According to this recent press release from Realty Trac, during this year’s second quarter, about one home sale in every four was a foreclosure. In former bubble markets like Florida, Nevada, parts of California and Arizona, the numbers are even higher: 56 percent of home sales in Nevada were foreclosures. They also report that the sales price of a foreclosed home is about 26 percent below the average home’s market price, thus depressing the price of all homes in the market.
But while foreclosures have a negative impact on those losing their houses and those living nearby, not everyone is a loser in the foreclosure process. Some of the firms that produce and process the paperwork necessary to kick a homeowner out are making money – a ton of it. Of course, there’s nothing wrong with making money, including profiting from putting people out of their homes. After all, if homeowners can’t pay, they can’t stay – and somebody’s got to do the detail work of legally reclaiming the property for the lender so the house can be sold to offset their loan losses.
But as you read in the first article in this series, some foreclosure defense lawyers are now alleging that some of the law firms that file foreclosures are playing so fast and loose with the rules that people’s rights are being trampled and courts are being defrauded. Defense lawyers – at least, all three that I interviewed – are contending that law firms hired by banks to process foreclosures aren’t properly preparing the paperwork that separates home and homeowner.
For an example of what can happen when a law firm runs roughshod over a homeowner, meet Hugo San Martin. Watch the video below, then meet me on the other side for more.
Keep in mind that you’re not seeing this story simply because a law firm mistakenly sued an innocent homeowner for foreclosure – more on that in a minute. The reason Hugo’s story made the news is that the law firm in question – David Stern’s – not only erroneously filed a foreclosure, they didn’t correct their mistake until Hugo hired a lawyer. They could have answered any of his calls and avoided this bit of bad publicity. Why didn’t they? Perhaps because they were busy – extremely busy. According to their representative, lawyer Jeffrey Tew, David Stern employs more than 1,000 people (or did – since I talked to Tew, the firm is now apparently laying off people) and in 2009 alone processed more than 70,000 foreclosures. If all they earned in legal fees was $1,000 per foreclosure, that’s still $70,000,000.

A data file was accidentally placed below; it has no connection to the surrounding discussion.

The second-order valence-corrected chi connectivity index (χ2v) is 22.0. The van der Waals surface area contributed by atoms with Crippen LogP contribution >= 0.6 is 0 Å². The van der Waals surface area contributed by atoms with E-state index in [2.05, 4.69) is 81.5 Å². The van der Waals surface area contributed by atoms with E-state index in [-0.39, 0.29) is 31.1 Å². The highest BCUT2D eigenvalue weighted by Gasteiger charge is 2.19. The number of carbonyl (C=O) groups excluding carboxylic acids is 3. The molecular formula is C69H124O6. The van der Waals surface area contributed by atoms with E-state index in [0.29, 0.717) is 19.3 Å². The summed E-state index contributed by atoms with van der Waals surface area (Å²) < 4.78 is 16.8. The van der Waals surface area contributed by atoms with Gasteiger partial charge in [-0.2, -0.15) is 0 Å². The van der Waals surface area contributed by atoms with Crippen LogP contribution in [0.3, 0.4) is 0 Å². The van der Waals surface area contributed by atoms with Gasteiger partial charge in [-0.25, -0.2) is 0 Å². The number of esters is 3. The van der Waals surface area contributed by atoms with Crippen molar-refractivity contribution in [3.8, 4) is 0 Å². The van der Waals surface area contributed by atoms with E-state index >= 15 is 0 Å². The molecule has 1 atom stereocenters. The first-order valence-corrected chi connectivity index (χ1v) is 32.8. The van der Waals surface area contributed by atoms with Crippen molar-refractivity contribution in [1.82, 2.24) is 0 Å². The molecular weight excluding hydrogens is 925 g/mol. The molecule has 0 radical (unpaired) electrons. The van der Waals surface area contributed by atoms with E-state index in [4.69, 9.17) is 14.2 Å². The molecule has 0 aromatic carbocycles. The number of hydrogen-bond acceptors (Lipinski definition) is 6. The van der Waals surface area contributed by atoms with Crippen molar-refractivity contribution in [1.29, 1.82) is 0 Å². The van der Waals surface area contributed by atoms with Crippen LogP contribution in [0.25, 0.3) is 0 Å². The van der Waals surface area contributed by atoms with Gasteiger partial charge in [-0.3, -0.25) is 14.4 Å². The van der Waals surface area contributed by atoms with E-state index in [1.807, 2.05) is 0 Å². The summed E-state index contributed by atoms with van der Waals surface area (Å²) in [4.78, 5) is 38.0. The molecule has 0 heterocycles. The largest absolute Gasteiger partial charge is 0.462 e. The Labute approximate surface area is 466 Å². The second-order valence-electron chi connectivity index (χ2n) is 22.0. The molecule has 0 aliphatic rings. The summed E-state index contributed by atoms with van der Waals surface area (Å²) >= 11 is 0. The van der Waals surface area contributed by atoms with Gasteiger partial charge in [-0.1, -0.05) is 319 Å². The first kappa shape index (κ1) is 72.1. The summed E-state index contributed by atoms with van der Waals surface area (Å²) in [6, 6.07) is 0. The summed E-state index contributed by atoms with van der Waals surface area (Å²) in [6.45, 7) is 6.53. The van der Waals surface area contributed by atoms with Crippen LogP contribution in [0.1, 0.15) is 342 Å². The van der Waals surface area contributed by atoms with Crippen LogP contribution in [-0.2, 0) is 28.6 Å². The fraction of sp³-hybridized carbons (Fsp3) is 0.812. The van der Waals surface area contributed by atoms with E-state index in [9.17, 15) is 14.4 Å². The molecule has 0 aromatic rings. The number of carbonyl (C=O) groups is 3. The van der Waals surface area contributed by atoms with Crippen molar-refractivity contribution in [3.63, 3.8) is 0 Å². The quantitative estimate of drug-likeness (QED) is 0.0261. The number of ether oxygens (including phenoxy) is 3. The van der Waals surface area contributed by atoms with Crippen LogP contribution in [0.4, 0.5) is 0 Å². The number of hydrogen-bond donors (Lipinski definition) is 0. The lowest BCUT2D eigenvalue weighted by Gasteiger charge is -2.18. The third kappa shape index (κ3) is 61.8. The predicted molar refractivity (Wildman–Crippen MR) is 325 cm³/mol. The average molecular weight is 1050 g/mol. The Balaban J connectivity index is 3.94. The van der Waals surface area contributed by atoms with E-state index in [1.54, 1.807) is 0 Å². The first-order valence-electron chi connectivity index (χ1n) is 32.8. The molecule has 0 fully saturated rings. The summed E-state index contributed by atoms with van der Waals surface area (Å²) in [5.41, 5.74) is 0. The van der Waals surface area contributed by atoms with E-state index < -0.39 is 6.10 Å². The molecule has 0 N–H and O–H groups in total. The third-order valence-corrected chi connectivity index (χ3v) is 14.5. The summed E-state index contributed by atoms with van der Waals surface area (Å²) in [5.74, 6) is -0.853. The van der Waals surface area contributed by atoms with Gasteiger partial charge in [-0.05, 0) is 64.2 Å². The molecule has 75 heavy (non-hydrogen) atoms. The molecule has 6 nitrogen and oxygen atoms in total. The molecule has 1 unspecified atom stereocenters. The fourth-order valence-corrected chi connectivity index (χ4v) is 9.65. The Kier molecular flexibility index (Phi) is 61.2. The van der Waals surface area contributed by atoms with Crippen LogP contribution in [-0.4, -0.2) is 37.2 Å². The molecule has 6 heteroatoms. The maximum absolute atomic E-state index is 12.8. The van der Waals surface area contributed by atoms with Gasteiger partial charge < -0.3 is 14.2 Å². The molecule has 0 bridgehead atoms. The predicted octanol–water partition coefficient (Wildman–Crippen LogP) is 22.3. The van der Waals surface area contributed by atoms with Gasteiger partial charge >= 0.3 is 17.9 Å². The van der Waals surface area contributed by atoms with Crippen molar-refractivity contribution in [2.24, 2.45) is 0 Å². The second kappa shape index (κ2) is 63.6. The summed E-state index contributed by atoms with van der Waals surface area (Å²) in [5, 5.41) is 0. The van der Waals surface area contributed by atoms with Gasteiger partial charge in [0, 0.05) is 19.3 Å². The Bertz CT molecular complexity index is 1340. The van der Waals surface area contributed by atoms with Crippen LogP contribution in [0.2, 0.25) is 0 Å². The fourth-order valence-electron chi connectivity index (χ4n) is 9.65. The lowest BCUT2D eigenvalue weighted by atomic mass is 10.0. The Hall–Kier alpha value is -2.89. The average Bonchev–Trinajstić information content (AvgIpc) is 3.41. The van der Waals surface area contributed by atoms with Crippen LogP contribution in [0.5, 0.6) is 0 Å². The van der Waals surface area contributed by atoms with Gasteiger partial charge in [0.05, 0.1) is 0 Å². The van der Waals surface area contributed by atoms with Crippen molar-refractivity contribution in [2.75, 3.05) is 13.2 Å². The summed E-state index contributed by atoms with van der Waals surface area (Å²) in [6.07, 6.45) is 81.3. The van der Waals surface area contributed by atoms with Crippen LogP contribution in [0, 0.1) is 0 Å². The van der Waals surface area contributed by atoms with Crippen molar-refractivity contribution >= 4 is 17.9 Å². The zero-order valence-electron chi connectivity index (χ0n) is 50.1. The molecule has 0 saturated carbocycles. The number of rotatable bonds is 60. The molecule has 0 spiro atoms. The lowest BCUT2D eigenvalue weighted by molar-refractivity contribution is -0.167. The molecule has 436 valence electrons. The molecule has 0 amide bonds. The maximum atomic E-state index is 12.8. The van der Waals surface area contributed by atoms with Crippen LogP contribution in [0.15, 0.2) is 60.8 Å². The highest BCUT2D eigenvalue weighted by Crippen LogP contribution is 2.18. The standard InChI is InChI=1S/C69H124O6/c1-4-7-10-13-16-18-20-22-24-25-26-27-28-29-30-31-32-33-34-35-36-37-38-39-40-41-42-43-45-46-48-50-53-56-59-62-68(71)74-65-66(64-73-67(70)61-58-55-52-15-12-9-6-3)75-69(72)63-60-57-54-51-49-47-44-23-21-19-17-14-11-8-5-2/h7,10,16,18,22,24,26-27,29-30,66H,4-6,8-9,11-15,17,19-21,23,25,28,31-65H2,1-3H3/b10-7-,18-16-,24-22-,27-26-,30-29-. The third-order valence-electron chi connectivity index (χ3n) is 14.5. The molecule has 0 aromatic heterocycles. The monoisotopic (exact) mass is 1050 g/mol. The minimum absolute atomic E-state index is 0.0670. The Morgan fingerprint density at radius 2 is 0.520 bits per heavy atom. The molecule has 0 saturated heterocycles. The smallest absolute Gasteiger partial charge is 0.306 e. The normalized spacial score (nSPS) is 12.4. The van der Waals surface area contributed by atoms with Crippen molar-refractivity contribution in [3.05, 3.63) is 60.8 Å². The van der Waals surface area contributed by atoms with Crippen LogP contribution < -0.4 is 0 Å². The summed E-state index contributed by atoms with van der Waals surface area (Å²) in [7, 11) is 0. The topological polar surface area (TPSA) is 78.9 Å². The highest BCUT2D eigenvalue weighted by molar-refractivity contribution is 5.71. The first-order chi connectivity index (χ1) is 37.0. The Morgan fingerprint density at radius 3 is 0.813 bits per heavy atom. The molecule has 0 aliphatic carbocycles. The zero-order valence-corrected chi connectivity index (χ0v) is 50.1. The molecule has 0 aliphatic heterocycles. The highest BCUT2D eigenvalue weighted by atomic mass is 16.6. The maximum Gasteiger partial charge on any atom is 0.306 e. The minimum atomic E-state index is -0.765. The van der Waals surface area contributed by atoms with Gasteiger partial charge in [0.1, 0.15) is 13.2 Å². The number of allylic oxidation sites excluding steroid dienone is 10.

In a recent deposition of a former Stern employee named Tammie Lou Kapusta, the Florida Attorney General unearthed a reason that may help explain why people working at Stern’s firm didn’t talk to homeowners like Hugo. Here’s some of Tammie’s testimony:
Tammie: “The problem is that the practice was so large that there was never actually — I had actually been yelled at for trying to talk to homeowners on the phone. You’re giving them too much time. Start working.
I worked for hospice for twelve years before I went to David Stern so I just thought that there might be some kind of compassion. I would try to deal with what wasn’t being done proper. We were directed that that was not what our job was to do. Our job was to run the team and type the MSJs (Motions for Summary Judgment), get them out the door. Get the judgments entered. Everything was about getting the judgment entered because we have to report back to the banks. “
So, if this sworn testimony is to be believed, helping homeowners with legitimate mistakes at Stern’s firm took a back seat to churning out the foreclosures.
Now, as to the mistake itself: there are two ways of looking at errors like this. The first is that in any high-volume office, legal or otherwise, mistakes will get made and perhaps not properly addressed in a timely fashion – that’s just the way it is. The second way of looking at it is that mistakes like this should never be made if the responsible parties act responsibly.
The other day I watched two people discuss this exact issue on a cable news channels. The guest took the position that these types of foreclosure mistakes were inexcusable. The conservative commentator countered that mistakes happen, and used as an example the fact that the police sometimes accidentally break down the wrong door and arrest the wrong guy. Oddly enough, I had used the same example with Hugo’s lawyer, Jeff Golant. His response? Well, watch it for yourself:
Was this mistake excusable? Is it just a part of doing business? I’m sorry I can’t include a rebuttal from Stern’s firm to help you decide, but it’s not because I didn’t ask for one: they refused to return multiple calls.
In the final installment: the three foreclosure defense attorneys I talked to for this series worked in – to put it politely – less than luxurious surroundings. In fact, we could barely fit our camera into their offices. In the final part of this series, you’ll see how the attorney on the other side lives.
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